Nobel Prize and Fields Medal Winners: Funding science for EU's future

23.10.2012

The Irish Times

Published on 23 Ocotber 2012

Letter

Sir, – Back in 2000, the EU heads of state and government set themselves the target of becoming the “world’s most dynamic knowledge-based economy by 2010”. The intention was ambitious and noble, but the goal has yet to be achieved.

Science can help us find answers to many of the pressing problems facing us at this time: new ways to harness energy, new forms of production and products, improved ways to understand how societies function and how we might order them better. We are just at the start of a revolutionary understanding of how our own bodies work, with incalculable consequences for our future health and longevity.

Europe is at the forefront of science in many areas. Transforming this knowledge into innovative new products, services and industries is the only way to provide Europe with a competitive edge in today’s rapidly changing global landscape and to ensure Europe’s long-term future prosperity.

Knowledge knows no boundaries. The global market for outstanding talent is highly competitive. Europe can ill afford to lose its best researchers and teachers, and would gain greatly by attracting foreign talent. Reducing the funding available for excellent research means a smaller number of trained researchers. In case of a severe reduction in the EU research and innovation budget we risk losing a generation of talented scientists just when Europe needs them most.

In this regard, the European Research Council has achieved global recognition in a remarkably short time. It funds the best researchers anywhere in Europe regardless of nationality: Excellent people, excellent projects. It valuably complements national funding of fundamental research.

Funding research at EU level is a catalyst to make better use of the resources we have and make national budgets more efficient and effective. These EU resources are extremely precious. They have proven to be capable of achieving essential benefits for European science as well as increasing returns to society and increasing international competitiveness.

It is essential that we support, and even more importantly, inspire in a pan-European way the extraordinary wealth of research and innovation potential that exists all over Europe. We are convinced that the younger generation of researchers will also make its voice heard – and governments should listen to what they have to say.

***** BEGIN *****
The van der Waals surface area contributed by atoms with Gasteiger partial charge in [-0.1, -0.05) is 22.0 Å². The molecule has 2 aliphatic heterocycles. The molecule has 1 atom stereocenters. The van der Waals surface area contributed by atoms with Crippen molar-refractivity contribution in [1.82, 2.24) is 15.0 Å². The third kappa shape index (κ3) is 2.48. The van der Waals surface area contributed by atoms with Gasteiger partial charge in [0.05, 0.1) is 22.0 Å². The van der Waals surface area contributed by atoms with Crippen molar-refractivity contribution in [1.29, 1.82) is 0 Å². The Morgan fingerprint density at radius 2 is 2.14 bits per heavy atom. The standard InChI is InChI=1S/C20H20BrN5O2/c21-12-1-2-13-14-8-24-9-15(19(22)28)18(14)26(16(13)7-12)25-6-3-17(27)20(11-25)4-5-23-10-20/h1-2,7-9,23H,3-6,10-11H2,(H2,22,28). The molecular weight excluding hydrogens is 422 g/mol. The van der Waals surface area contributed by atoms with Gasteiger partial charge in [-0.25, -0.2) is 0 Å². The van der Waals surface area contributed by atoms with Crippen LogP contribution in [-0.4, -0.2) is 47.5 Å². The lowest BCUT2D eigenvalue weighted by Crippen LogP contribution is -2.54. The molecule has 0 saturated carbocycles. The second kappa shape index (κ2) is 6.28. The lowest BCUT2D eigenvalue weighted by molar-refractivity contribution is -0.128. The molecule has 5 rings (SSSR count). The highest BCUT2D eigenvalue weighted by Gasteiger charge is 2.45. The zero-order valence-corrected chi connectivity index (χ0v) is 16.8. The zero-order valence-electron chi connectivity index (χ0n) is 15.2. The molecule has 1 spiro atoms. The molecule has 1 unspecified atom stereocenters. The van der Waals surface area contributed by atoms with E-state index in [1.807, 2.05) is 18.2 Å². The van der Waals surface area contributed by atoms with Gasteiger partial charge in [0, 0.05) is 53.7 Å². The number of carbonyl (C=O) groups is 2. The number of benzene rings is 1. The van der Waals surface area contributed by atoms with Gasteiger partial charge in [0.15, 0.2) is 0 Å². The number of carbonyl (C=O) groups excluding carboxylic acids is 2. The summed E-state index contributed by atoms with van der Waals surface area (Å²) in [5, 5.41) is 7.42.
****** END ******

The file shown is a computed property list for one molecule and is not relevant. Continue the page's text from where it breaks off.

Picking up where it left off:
Our question to the heads of state or government and presidents meeting in Brussels on November 22nd-23rd to discuss the EU budget for 2014-2020, is a simple one: when the deal for Europe’s future budget is announced, what will be the role of science in Europe’s future? – Yours, etc,

Nobel Prize and Fields Medal Winners: SIDNEY ALTMAN, WERNER ARBER, ROBERT J AUMANN, FRANÇOISE BARRÉ-SINOUSSI, GÜNTER BLOBEL, MARIO CAPECCHI, AARON CIECHANOVER, CLAUDE COHEN-TANNOUDJI, JOHANN DEISENHOFER, RICHARD RERNST, GERHART ERTL, Sir MARTIN EVANS, ALBERT FERT, ANDRE GEIM, SERGE HAROCHE, AVRAM HERSHKO, JULES A HOFFMANN, ROALD HOFFMANN, ROBERT HUBER, Sir TIM HUNT, ERIC R KANDEL, KLAUS VON KLITZING, SIR HAROLD KROTO, FINN KYDLAND, JEAN-MARIE LEHN, ERIC S. MASKIN, DALE T MORTENSEN, ERWIN NEHER, KONSTANTIN NOVOSELOV, Sir PAUL NURSE, CHRISTIANE NÜSSLEIN-VOLHARD, VENKATRAMAN RAMAKRISHNAN, Sir RICHARD J ROBERTS, HEINRICH ROHRER, BERT SAKMANN, BENGT I SAMUELSSON, JOHN E SULSTON, JACK W SZOSTAK, Sir JOHN E WALKER, ADA E YONATH, ROLF ZINKERNAGEL, HARALD ZUR HAUSEN; PIERRE DELIGNE, TIMOTHY GOWERS, MAXIM KONTSEVICH, STANISLAV SMIRNOV CEDRIC VILLANI,

C/o South Mimms,

Hertfordshire,

England.

 

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